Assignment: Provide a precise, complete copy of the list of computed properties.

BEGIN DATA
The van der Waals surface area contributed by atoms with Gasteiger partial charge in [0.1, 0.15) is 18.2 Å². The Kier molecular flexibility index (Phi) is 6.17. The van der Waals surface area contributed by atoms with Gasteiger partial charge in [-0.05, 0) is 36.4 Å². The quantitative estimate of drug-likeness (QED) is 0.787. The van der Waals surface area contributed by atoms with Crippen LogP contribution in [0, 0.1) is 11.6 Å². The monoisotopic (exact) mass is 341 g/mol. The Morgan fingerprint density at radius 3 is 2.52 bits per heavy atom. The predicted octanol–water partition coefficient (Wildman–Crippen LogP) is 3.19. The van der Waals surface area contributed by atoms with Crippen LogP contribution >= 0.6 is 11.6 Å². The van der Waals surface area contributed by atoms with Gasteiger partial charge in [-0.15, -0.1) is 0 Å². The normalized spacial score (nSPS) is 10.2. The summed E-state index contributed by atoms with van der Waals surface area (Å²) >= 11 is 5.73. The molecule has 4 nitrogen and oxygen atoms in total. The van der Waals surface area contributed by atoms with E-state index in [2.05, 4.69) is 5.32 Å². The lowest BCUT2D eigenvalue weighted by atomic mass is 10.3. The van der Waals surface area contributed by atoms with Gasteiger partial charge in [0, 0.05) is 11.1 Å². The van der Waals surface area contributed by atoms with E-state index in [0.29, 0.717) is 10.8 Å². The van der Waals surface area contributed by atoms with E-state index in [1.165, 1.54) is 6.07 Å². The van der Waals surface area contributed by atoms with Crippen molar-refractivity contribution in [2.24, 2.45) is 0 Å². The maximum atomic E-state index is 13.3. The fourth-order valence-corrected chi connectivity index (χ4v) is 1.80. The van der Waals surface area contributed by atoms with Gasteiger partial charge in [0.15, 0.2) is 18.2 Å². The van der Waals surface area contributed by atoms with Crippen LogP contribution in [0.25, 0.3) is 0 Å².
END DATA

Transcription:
The van der Waals surface area contributed by atoms with Gasteiger partial charge in [0.1, 0.15) is 18.2 Å². The Kier molecular flexibility index (Phi) is 6.17. The van der Waals surface area contributed by atoms with Gasteiger partial charge in [-0.05, 0) is 36.4 Å². The quantitative estimate of drug-likeness (QED) is 0.787. The van der Waals surface area contributed by atoms with Crippen LogP contribution in [0, 0.1) is 11.6 Å². The monoisotopic (exact) mass is 341 g/mol. The Morgan fingerprint density at radius 3 is 2.52 bits per heavy atom. The predicted octanol–water partition coefficient (Wildman–Crippen LogP) is 3.19. The van der Waals surface area contributed by atoms with Crippen LogP contribution >= 0.6 is 11.6 Å². The van der Waals surface area contributed by atoms with Gasteiger partial charge in [-0.15, -0.1) is 0 Å². The normalized spacial score (nSPS) is 10.2. The summed E-state index contributed by atoms with van der Waals surface area (Å²) >= 11 is 5.73. The molecule has 4 nitrogen and oxygen atoms in total. The van der Waals surface area contributed by atoms with E-state index in [2.05, 4.69) is 5.32 Å². The lowest BCUT2D eigenvalue weighted by atomic mass is 10.3. The van der Waals surface area contributed by atoms with Gasteiger partial charge in [0, 0.05) is 11.1 Å². The van der Waals surface area contributed by atoms with E-state index in [0.29, 0.717) is 10.8 Å². The van der Waals surface area contributed by atoms with E-state index in [1.165, 1.54) is 6.07 Å². The van der Waals surface area contributed by atoms with Crippen molar-refractivity contribution in [2.24, 2.45) is 0 Å². The maximum atomic E-state index is 13.3. The fourth-order valence-corrected chi connectivity index (χ4v) is 1.80. The van der Waals surface area contributed by atoms with Gasteiger partial charge in [0.15, 0.2) is 18.2 Å². The van der Waals surface area contributed by atoms with Crippen LogP contribution in [0.25, 0.3) is 0 Å².